The Right Title

Culturally, we love our labels. They help us create those eternal notions of us and them. They help others divide threatening social classes into groups that can be pitted against one another.


In editing Blanc Noir, I found plenty of connections to Nazis and fascism. While I did intend for this story to channel those elements within the antagonists, I’ve always felt the fascist button got pressed more than necessary. Blanc Noir is an anti-corporate tale, one I started writing years ago, one that echoes as much with the current Administration as it would with Clinton ideology.

However, I’ve found a way to make this work the way I always intended–or at least closer.

By using the titles Herr and Fraulein, I create a distinctly German sensibility. If I replaced those with INC and LLC, then the tone shifts. A glance will lead the reader to think corporation more than fascist.

Here’s an example:

Old Draft: Fraulein Margot Lauschted

New Draft: Margot Lauschted LLC

One seems like a person, perhaps an evil person. The other sounds like a small corporation, likely one that’s indifferent to the suffering of others.

All I did was change a word.

2 thoughts on “The Right Title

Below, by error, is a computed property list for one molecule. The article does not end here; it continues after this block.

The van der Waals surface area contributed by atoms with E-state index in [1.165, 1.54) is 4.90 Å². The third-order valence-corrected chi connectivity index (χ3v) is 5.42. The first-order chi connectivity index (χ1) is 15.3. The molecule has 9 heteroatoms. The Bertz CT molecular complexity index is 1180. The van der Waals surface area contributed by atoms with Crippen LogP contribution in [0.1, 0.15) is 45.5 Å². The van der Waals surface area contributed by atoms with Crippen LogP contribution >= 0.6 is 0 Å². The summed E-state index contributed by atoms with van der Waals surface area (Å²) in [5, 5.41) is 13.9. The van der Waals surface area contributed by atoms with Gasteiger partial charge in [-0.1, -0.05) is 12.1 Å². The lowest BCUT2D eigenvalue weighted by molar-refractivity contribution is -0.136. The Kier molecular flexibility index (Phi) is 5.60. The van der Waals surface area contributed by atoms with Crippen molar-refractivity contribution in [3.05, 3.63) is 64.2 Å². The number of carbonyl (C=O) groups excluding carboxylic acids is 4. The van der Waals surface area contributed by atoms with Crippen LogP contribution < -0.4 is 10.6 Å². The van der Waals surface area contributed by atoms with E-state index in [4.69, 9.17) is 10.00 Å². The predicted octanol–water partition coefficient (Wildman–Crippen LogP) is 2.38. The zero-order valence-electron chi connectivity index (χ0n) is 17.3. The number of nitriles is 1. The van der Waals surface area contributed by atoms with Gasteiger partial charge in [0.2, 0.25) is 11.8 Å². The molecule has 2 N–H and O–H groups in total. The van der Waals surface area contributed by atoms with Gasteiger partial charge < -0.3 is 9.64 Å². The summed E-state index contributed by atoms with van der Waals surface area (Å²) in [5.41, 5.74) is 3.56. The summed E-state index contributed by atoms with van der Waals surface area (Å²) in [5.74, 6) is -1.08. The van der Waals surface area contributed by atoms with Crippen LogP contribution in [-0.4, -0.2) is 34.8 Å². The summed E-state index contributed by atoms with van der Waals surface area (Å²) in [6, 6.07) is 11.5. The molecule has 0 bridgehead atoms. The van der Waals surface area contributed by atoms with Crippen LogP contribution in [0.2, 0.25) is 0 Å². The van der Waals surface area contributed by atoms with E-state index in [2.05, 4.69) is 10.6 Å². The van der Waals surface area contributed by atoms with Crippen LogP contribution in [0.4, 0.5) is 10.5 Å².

1. Why does Fraulein even remotely sound evil? Its means Ms. Frau is Mrs. Herr is Mr. There is no dofference. To suggest an adsociation with those words and nazism does not lend credibility to what you’re saying.

    Also Fascism is not inherently corporate. It’s a complex ideology revolving around one group shutting down the speech and beliefs of another. Be careful where you cross the boundaries of fiction and blur lines with reality, or you may end up pushing more of the divisiveness we see in the world, rather than standing against it.

    1. Much of what I said in the original post was based on feedback I’ve gotten from the initial readings of the book. No, fascism is not inherently corporate, but there are some strong links under certain circumstances.

      Some of those who looked over the book in the past were given extra reason to see the antagonists as a resurrected Nazi Germany, even though that was not my intent. Removing the German titles is my effort to distance my story from this unintended response.

      Your last sentence is a profound statement of wisdom, one that every writer should consider more than they do. I know I will think about it a little more before editing again.

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